Providence Island almost to Bimini
Ahhh the Bank.
We're not talking about that kind of "bank", we're referring to the Great Bahama Bank.
Basically, a large, underwater platform that surrounds the island of Andros and stretches for miles in all directions.
It's a weird place. But we'll get back to that...
We're now at a familiar anchorage, West End, which is the west end of Providence Island. Nassau is located at the other side. We stopped here to wait for a weather window, for nearly a week, two months ago when we were on route to the Exumas. We have to wait a day or two for weather again. It's the same old story, possible squalls, which we can't predict but we're going to wait for favorable wind, or at least something that's not working against us. There's no point in trying to fight upwind and with the additional bilge pump there's less urgency.
This gives me another opportunity to try to troubleshoot some of our electrical problems. We still have no depth sounder which is really disconcerting. It's nice to have a clue how much water is under your boat! Wings is an old boat so she's had a lot of work and modifications done over the years. The depth transducer, that feeds information to the fried Raymarine unit, is almost for certain toast but Wings still has an older stand alone depth gauge as a spare. I was able to get it to power up but it just gives garbled information so the transducer for that also appears to be ruined. After another conversation with Dave, the previous owner, he tells me that there's a third transducer in the engine compartment. He had quit using it because it was a really poor location since it was so close to the rear of the boat. I dig around the spaghetti nest of cables and wiring and find the old transducer cable! I plug it in, fire up the old depth sounder, and...nothing. Bummer... The boat will have to be hauled out to replace the transducer.
I had unhooked the solar panels and the inverter since the day after the lightning. Something must have fused inside because the inverter got hot, I'm talking lava hot! Even without the solar to charge our batteries we're actually doing ok, power-wise, because the fridge is shot, which was our biggest power draw. Lucky us! I'm seeing dollar signs... Running the diesel, which still has a functional alternator, has been enough to keep the batteries charged and the 12 volt system running.
So we're not doing too bad!
Two months ago when we were in this anchorage there must have been at least a dozen boats, now only a few. One of the few is another trimaran called "Faith". Faith is an old Piver Victress and looks like she's got thousands of nautical miles under her keel. We meet the owners, Dave (yep, another Dave) and Debbie, missionaries currently between missions. They've been out for years, maybe a decade or more, have survived hurricanes, and have all kinds of crazy colorful stories. Our story is starting to sound pretty tame, by comparison, but after hearing our tale Dave volunteers to fix or at least slow our leak with "pool putty". I'm hesitant for him to dig around under there but he swears by the stuff...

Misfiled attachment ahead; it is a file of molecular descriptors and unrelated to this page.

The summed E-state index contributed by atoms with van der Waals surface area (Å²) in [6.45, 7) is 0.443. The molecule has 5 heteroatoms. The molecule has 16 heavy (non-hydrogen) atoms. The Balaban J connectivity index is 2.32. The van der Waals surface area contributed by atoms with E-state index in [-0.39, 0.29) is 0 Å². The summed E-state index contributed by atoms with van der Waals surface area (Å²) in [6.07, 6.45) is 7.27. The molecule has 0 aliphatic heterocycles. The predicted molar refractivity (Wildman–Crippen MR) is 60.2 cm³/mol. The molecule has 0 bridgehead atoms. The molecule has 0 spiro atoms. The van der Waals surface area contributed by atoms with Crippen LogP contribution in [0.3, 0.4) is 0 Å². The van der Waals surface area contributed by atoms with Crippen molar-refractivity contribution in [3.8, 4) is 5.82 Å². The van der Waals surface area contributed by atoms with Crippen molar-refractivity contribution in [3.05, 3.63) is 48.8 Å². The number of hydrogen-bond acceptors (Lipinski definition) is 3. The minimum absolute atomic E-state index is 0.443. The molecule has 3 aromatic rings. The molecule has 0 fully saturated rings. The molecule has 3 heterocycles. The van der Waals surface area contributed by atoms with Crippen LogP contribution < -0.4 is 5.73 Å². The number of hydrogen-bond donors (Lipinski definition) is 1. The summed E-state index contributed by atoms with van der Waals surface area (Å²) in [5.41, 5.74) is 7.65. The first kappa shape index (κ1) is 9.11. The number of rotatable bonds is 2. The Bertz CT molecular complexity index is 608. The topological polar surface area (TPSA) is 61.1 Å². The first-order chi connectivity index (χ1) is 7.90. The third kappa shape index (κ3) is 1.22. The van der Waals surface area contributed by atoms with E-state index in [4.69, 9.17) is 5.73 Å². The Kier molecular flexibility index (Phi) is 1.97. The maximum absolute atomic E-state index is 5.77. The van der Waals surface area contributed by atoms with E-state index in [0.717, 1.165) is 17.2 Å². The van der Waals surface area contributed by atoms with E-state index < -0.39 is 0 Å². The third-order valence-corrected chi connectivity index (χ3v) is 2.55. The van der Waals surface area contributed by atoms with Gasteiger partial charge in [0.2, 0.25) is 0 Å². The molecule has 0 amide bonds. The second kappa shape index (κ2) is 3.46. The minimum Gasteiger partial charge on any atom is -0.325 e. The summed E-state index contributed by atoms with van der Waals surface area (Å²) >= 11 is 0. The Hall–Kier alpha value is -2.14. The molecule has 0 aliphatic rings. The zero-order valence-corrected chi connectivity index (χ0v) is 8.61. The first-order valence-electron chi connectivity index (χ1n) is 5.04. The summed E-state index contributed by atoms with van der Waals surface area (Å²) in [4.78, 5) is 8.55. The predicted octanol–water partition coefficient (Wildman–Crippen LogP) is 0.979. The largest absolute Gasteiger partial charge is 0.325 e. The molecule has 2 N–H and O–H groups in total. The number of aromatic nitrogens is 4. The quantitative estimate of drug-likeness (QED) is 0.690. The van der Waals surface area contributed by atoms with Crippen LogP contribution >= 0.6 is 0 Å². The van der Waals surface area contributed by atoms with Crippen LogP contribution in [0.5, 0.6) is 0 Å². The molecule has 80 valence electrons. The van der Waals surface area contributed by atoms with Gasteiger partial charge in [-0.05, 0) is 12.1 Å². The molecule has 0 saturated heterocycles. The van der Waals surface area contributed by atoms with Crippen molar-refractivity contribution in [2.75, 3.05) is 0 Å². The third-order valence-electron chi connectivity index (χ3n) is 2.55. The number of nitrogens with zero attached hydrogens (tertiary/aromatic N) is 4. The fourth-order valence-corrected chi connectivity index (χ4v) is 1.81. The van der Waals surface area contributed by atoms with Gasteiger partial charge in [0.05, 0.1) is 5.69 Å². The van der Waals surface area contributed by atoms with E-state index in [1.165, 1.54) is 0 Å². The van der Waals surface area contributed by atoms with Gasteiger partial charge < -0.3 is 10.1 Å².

He gathers a few tools, mixes the putty, suits up with a mask and fins and dives under the boat. Dave is an old salty sailor and for an older dude he can really hold his breath! He digs around the area of the leak to clean it up but it's kind of guess work with the boat in the water. He squishes the epoxy putty into the crack... no discernible change but it's not any worse. I dive under the boat a couple of days later to check it and the gob of putty is gone. Oh well, I appreciate the attempt. Cruisers are like that, we wouldn't have made it this far without so many people's help and generosity.
Before leaving West End we take the opportunity to get a few provisions and some diesel. The last time we were here we coordinated with a few other cruisers and split a taxi which ended up costing $70! There's no one else to share a cab with this time and there's no way I'm blowing $70 which meant a little hike and thumbing down a ride. Once again a few errands consume almost an entire day but now we're ready to cross the bank and get to Bimini.
We leave at dawn and head east across the Tongue of the Ocean towards the Northwest Channel marker and onto the Bank. The Tongue is deep blue because it's thousands of feet deep. No depth issues here just ships to watch out for. The Great Bahama Bank is about 15 feet deep on average and looks like a swimming pool on a calm day. We're finally following the trail of bread crumbs on the Ipad which gives us some confidence that we won't rub bottom. No wind again so we're motoring. We plunk along until dusk and drop anchor out in the middle of nowhere surrounded by water. I'm curious how much depth we actually have so I don a mask and get in to have a look. More than I thought, at least 10 feet under the keel.
We don't like the bank. At night the tide and wind seem to have an adverse relationship out here and make strange swells that come beam on and toss Wings side to side. The last time we anchored out here we got beat up all night, didn't get any sleep, and our rudder took such a beating we lost our steering... but that's another story. Looks like we're in for a similar night. Not to mention that it's a bit spooky out here all alone. Then, just before dark, another sailboat appears to the south! I hail them on the borrowed handheld VHF and they quickly respond "First Look". We never met First Look but we heard them regularly on the radio when we were in Georgetown. We chat for a bit and decide to tag along with them in the morning since we're both headed towards Bimini. It's nice to have someone within radio range for the night.
West End anchorage to the midway point on the Great Bahama Bank enroute to Bimini.